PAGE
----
Moreover, the Church is one in her faith—in the Triune God and Jesus our Lord, who has promised to be with her until the “close of the age” (Matthew 28:20). The Church is one in worship, in her liturgy and sacraments. All who have been baptized into Christ drink from the same “supernatural Rock,” Christ (see 1 Corinthians 10:4), who is the source of the living water of salvation (John 4:5–30; Revelation 7:17, 31:7) which flows from the Temple of his body through the sacraments, Scripture, and Sacred Tradition (see John 2:21, Ezekiel 47; Revelation 22:1–7).
The Church is Catholic
The Church’s unity, however, does not mean uniformity. Spread throughout the world, among peoples of various languages and cultures, the Church lives out her one true faith in different ways. All that is good in human culture can be sanctified by the Gospel. In the Church, there are various liturgical rites that express the riches of Christian prayer and worship. In addition, there are different vocations in the Church—marriage, consecrated life, and those ordained to holy orders (bishops, priest, and deacons). There are various spiritualities and theological approaches, all of which are in their obedience to the one faith of the Church, the mother and teacher of all people. In this way, the unity of the Church expresses itself in its “catholicity”—that is, her universality—by being “all things for all men” (see 1 Corinthians 9:22).
The Church is Apostolic
Thus, the one Church, “built upon the foundation of the apostles and prophets, Christ Jesus Himself being the cornerstone” (Ephesians 2:20), communicates to all ages and peoples the holiness of Christ that she shares. The Church Jesus founded upon the apostles is guided by their successors, the bishops, in its mission to “teach all nations” (Matthew 28:19), bringing them the saving message of Christ and sanctification through the sacraments. Though this mission of teaching, sanctifying, and governing is particularly entrusted to bishops and priests, all Christians are called to the task of evangelization. All members of the Church, regardless of their vocation, are “a chosen race, a royal priesthood, a holy nation, God’s own people” (1 Peter 2:9).
The Church is Holy
Although the Church itself, as Christ’s Mystical Body, is holy, its members—whether religious, ordained, or lay—are sinful and imperfect. The Church’s holiness flows from Christ; we are the ones who withdraw from this holiness when we sin, without ever fully leaving communion in the Church. On earth, the Church is as Jesus describes her: like a field containing both weeds and wheat (see Matthew 13:24–30) or a dragnet filled with all kinds of fish, some good and others bad (see Matthew 13:47–50). In Christ, she is holy; in her members, she is a mixture of sin and holiness.
This condition does not apply to the whole Church, however, because she is greater than her members on earth now. She is also made up of the saints in heaven, “the Church triumphant,” that great “cloud of witnesses” (Hebrews 12:1) who prays and intercedes for us on earth, as well as those souls in purgatory, “the Church suffering.” On earth, the “Church militant” strives after salvation, step by step, with falls and forgiveness, with a mixture of joy and sorrow, desiring “a better country, that is, a heavenly one” (Hebrews 11:16). This is the goal of our life: the Church in glory, with the saints singing “Hosanna” in the blessed vision and love of God for eternity.
Mother of Christ, Mother of the Church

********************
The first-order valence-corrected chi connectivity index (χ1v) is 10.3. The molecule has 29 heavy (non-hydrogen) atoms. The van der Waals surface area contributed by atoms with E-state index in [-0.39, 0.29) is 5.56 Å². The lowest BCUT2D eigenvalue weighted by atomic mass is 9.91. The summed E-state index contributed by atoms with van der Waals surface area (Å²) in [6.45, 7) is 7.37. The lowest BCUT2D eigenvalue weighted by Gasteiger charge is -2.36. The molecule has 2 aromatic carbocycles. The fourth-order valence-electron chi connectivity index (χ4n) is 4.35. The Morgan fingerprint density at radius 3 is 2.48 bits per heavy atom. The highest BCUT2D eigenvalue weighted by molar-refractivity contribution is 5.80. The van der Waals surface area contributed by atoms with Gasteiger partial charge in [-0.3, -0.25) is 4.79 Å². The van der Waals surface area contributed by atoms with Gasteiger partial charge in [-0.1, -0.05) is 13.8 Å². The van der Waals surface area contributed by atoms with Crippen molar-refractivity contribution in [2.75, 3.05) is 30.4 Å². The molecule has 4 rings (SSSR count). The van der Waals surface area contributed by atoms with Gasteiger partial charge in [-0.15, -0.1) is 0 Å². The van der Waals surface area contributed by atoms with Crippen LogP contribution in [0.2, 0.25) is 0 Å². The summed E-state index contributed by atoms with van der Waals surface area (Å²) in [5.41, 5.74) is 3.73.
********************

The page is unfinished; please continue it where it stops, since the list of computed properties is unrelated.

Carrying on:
In heaven, in the midst of the Church triumphant, stands one who is “clothed with the sun, with the moon under her feet, and on her head a crown of twelve stars” (Revelation 12:1)—Mary, the Mother of God. After her dormition, she was assumed, body and soul, into heaven and already begins now the full life of the triumphant Church, not only as do saints in glory awaiting the resurrection, but even in the full beatitude of the end of time. In her, the Church has already reached the goal for which all things were created—sinless life in Christ. The mystery of Mary’s motherhood extends to the Church, the mystical body of her Son. Therefore, in a real sense, Mary is called the “mother of the Church.” Jesus gives her the gift of motherhood, and she is active in the “filial adoption” of all the sons and daughters of God in him.
On earth, the Church is present and active, extending to all men and women the possibility of forgiveness of sins and the divine life of grace through faith in Christ. Even in this wayfaring state, the mystery of the “last days” already finds its beginning, as eternity touches earth, for God himself is given in the gift of grace. Nonetheless, this “already” is marked also by the “not yet,” for we await “our blessed hope, the appearing of the glory of our great God and Savior Jesus Christ” (Titus 2:13). The final consummation of all things, the “last day” still lays in the future.
Understand the Catholic Faith Like Never Before
This exclusive, specially designed Ascension edition of the Catechism clearly shows the ancient roots of the Faith and helps Catholics integrate the fullness of Catholic teaching into their daily lives.
Dr. Matthew Minerd is a Ruthenian Catholic, husband, and father, serving as a professor of philosophy and moral theology at the Byzantine Catholic Seminary of Saints Cyril and Methodius in Pittsburgh. His academic and popular writing has been published in the journals Nova et Vetera, The American Catholic Philosophical Quarterly, The Review of Metaphysics, Études Maritainiennes, Downside Review, and Homiletic and Pastoral Review. He has also served as a translator or editor for volumes published by The Catholic University of America Press, Emmaus Academic, and Cluny Media. He is the author of Made by God, Made for God: Catholic Morality Explained.